Asian bonds failed to make progress in April 2023 as investors appraised weakening growth coupled with slowing export and industrial momentum.
SSGA Fixed Income Portfolio Strategists
Asian bond markets saw flat returns in April 2023, with the Markit iBoxx ABF Pan-Asia Index returning -0.09% on an unhedged basis in United States dollar (USD) terms and +0.91% on a USD hedged basis. Even though declining inflation across Emerging Asia has allowed many of the region’s central banks to pause on interest rate hikes, underlying growth impulses have weakened, and declining external demand is leading to slower exports and industrial production.
|Country||Local Currency Bond Return||FX Return||Total Return (in USD)|
Indonesia (3.44%) delivered positive returns in April. Bank Indonesia kept interest rates unchanged at 5.75% for a third consecutive meeting and expects that headline inflation will return to the 2-4% target range by August 2023 (one month earlier than the central bank’s previous guidance). Core inflation has remained within the 2-4% target range throughout 2023, providing support for local-currency bonds. Indonesia’s capital and financial account surplus is now expected to be higher due to greater support from foreign capital inflows, which helped the foreign exchange (FX) element.
Singapore (0.87%) also enjoyed a positive month, with strength in the local-currency bond segment. Given a broad-based easing of inflationary pressures, the Monetary Authority of Singapore (MAS) made no policy changes in April 2023. It also provided guidance that was less assertive than expected. For instance, core and headline inflation forecasts for 2023 were maintained at 3.5-4.5% and 5.5-6.5%, respectively, with market participants expecting the latter to reduce even further.
Malaysia’s (0.17%) bond and FX returns mostly offset each other during the month. Even though Bank Negara Malaysia raised its overnight interest rate by 25 basis points (bps), it did so on the back of resilient growth and to prevent future financial imbalances. As a result, investors now anticipate an extended rate-hike pause, as the current 3% interest rate is already consistent with their expectations. An unhelpful interest rate differential between Malaysia and the US, as well as non-resident investors reducing their exposure to Malaysian bonds (in the past three months, this is down by around USD320 million, while over the 12-month period, it has declined by approximately USD2.8 billion), has weighed on the ringgit.
Hong Kong (0.14%) saw modestly positive returns in April 2023. The Hong Kong Monetary Authority (HKMA) is expected to mirror the recent US Federal Reserve (Fed) interest-rate rise to maintain its currency peg. The Hong Kong dollar has remained towards the weak end of its trading band against the USD for much of this year, forcing the HKMA to defend the currency every time it declined too far. The repeated interventions have lowered the aggregate balance, which is a measure of interbank liquidity, to HK$44.5 billion – its lowest level since 2008.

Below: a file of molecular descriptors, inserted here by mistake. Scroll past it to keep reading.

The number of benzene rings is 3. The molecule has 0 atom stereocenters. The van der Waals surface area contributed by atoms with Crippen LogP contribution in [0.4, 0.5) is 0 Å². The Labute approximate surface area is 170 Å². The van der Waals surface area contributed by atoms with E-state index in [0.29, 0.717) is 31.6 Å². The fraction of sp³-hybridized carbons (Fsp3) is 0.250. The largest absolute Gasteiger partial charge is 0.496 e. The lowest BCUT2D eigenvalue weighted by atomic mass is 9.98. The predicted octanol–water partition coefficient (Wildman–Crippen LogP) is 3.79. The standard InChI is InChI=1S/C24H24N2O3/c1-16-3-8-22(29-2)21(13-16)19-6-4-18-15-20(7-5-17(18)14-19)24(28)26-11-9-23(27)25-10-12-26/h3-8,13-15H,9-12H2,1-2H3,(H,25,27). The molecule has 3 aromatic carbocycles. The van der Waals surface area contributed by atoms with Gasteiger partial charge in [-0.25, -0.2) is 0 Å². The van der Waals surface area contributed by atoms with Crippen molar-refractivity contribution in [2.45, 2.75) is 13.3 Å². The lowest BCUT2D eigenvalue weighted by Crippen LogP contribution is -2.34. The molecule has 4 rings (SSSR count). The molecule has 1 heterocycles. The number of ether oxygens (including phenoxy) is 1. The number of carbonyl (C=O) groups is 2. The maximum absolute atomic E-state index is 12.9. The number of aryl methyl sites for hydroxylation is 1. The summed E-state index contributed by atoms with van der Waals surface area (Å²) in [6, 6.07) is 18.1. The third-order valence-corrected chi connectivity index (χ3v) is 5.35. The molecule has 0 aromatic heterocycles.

Even as China (-0.12%) began the year with investors expecting a strong recovery following the easing of COVID restrictions, the renminbi (CNY) has been close to flat against the USD throughout 2023. Notably, a weakening current account has meant that the CNY is more exposed to capital flows. The People’s Bank of China’s emphasis on domestic liquidity and monetary policy rather than the exchange rate has also impacted the currency. The Chinese economy is still in a slow recovery phase, particularly the industrial sector, which is suffering from weak external demand and sluggish domestic investment momentum.
Thailand (-0.85%) weakened as the domestic recovery started to slow. Recent data showed private consumption (-0.2%), private investment (-1%), and the export of goods (-0.5%) all declined on a month-on-month seasonally adjusted basis. The consumption and investment recovery is expected to remain soft throughout the year, given worsening manufacturing income, tightening credit conditions, and the limited spill over effects from tourism-related sectors to other areas of the economy.
The Philippines (-1.08%) surrendered the gains made in March 2023 as the peso weakened against the USD. Market participants believe that the Bangko Sentral ng Pilipinas has not been sufficiently assertive with interest-rate hikes – especially when average inflation is expected to remain firm and crude oil prices have remained elevated recently. Furthermore, the Fed‘s early May interest-rate increase will widen the rate differential between the Philippines and the US.
In Korea (-2.41%), the won underperformed other Emerging Asia currencies – despite a softer USD – as growth in the export-oriented economy continued to slow. The International Monetary Fund recently cut its 2023 Korean economic growth forecast to 1.5% from 1.7%. The Bank of Korea left interest rates unchanged at 3.5% for the second consecutive meeting amid a cautious growth outlook. Furthermore, the central bank is likely to lower its growth expectations. Korea is on track to extend its trade deficit to 14 consecutive months in April 2023, ramping up the shortfall to $26.6 billion so far this year, more than half the total deficit of $47.8 billion seen in 2022.
Source: State Street Global Advisors for commentary, Bloomberg Finance L.P. for economic data, IHS Markit for Markit iBoxx ABF Pan-Asia Index data, and return data showing in the performance table, as of 30 April 2023.
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